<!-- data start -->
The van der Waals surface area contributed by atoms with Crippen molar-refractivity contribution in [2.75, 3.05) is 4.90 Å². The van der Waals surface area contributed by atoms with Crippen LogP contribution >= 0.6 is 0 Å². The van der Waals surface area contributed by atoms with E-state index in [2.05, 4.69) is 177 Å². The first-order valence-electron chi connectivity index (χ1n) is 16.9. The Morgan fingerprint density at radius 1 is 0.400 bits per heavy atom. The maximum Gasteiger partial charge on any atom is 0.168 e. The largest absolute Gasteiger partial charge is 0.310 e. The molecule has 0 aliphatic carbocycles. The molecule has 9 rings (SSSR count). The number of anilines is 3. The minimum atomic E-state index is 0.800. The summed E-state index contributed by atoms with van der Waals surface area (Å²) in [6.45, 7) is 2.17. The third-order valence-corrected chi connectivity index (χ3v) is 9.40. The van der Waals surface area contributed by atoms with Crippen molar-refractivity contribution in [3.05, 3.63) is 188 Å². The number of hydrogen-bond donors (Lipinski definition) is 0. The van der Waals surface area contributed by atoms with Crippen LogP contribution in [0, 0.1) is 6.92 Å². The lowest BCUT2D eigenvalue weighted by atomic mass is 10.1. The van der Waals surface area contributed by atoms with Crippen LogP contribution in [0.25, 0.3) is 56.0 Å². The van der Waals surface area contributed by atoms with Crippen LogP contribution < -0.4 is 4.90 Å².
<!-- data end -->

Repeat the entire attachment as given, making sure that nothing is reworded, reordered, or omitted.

The van der Waals surface area contributed by atoms with Crippen molar-refractivity contribution in [2.75, 3.05) is 4.90 Å². The van der Waals surface area contributed by atoms with Crippen LogP contribution >= 0.6 is 0 Å². The van der Waals surface area contributed by atoms with E-state index in [2.05, 4.69) is 177 Å². The first-order valence-electron chi connectivity index (χ1n) is 16.9. The Morgan fingerprint density at radius 1 is 0.400 bits per heavy atom. The maximum Gasteiger partial charge on any atom is 0.168 e. The largest absolute Gasteiger partial charge is 0.310 e. The molecule has 0 aliphatic carbocycles. The molecule has 9 rings (SSSR count). The number of anilines is 3. The minimum atomic E-state index is 0.800. The summed E-state index contributed by atoms with van der Waals surface area (Å²) in [6.45, 7) is 2.17. The third-order valence-corrected chi connectivity index (χ3v) is 9.40. The van der Waals surface area contributed by atoms with Crippen molar-refractivity contribution in [3.05, 3.63) is 188 Å². The number of hydrogen-bond donors (Lipinski definition) is 0. The van der Waals surface area contributed by atoms with Crippen LogP contribution in [0, 0.1) is 6.92 Å². The lowest BCUT2D eigenvalue weighted by atomic mass is 10.1. The van der Waals surface area contributed by atoms with Crippen LogP contribution in [0.25, 0.3) is 56.0 Å². The van der Waals surface area contributed by atoms with Crippen LogP contribution < -0.4 is 4.90 Å².